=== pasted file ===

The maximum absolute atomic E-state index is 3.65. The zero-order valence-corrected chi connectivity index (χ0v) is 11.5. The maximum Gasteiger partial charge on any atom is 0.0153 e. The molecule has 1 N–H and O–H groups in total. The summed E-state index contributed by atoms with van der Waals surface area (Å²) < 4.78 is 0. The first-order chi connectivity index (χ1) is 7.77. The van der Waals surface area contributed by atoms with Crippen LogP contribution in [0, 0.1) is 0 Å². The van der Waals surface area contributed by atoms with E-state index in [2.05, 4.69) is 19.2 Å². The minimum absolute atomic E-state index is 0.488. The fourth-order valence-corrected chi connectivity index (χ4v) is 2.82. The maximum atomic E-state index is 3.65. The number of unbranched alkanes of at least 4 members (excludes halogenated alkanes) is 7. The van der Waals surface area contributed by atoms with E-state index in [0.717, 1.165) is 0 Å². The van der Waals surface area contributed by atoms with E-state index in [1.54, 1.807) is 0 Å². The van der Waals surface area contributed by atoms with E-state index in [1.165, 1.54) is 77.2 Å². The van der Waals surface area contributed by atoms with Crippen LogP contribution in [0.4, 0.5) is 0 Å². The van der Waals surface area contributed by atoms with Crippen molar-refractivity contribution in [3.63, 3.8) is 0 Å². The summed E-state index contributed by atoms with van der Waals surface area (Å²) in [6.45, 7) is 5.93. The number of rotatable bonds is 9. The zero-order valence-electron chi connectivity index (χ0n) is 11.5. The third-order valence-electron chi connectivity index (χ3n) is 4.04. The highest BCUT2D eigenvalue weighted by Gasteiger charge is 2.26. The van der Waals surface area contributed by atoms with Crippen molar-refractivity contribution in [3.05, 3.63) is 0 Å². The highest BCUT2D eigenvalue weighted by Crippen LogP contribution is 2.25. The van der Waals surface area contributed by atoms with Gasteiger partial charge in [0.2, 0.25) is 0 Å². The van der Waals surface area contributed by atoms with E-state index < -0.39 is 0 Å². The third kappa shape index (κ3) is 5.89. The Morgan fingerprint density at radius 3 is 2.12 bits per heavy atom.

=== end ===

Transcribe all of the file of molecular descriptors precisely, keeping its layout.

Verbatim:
The maximum absolute atomic E-state index is 3.65. The zero-order valence-corrected chi connectivity index (χ0v) is 11.5. The maximum Gasteiger partial charge on any atom is 0.0153 e. The molecule has 1 N–H and O–H groups in total. The summed E-state index contributed by atoms with van der Waals surface area (Å²) < 4.78 is 0. The first-order chi connectivity index (χ1) is 7.77. The van der Waals surface area contributed by atoms with Crippen LogP contribution in [0, 0.1) is 0 Å². The van der Waals surface area contributed by atoms with E-state index in [2.05, 4.69) is 19.2 Å². The minimum absolute atomic E-state index is 0.488. The fourth-order valence-corrected chi connectivity index (χ4v) is 2.82. The maximum atomic E-state index is 3.65. The number of unbranched alkanes of at least 4 members (excludes halogenated alkanes) is 7. The van der Waals surface area contributed by atoms with E-state index in [0.717, 1.165) is 0 Å². The van der Waals surface area contributed by atoms with E-state index in [1.54, 1.807) is 0 Å². The van der Waals surface area contributed by atoms with E-state index in [1.165, 1.54) is 77.2 Å². The van der Waals surface area contributed by atoms with Crippen LogP contribution in [0.4, 0.5) is 0 Å². The van der Waals surface area contributed by atoms with Crippen molar-refractivity contribution in [3.63, 3.8) is 0 Å². The summed E-state index contributed by atoms with van der Waals surface area (Å²) in [6.45, 7) is 5.93. The number of rotatable bonds is 9. The zero-order valence-electron chi connectivity index (χ0n) is 11.5. The third-order valence-electron chi connectivity index (χ3n) is 4.04. The highest BCUT2D eigenvalue weighted by Gasteiger charge is 2.26. The van der Waals surface area contributed by atoms with Crippen molar-refractivity contribution in [3.05, 3.63) is 0 Å². The highest BCUT2D eigenvalue weighted by Crippen LogP contribution is 2.25. The van der Waals surface area contributed by atoms with Gasteiger partial charge in [0.2, 0.25) is 0 Å². The van der Waals surface area contributed by atoms with E-state index < -0.39 is 0 Å². The third kappa shape index (κ3) is 5.89. The Morgan fingerprint density at radius 3 is 2.12 bits per heavy atom.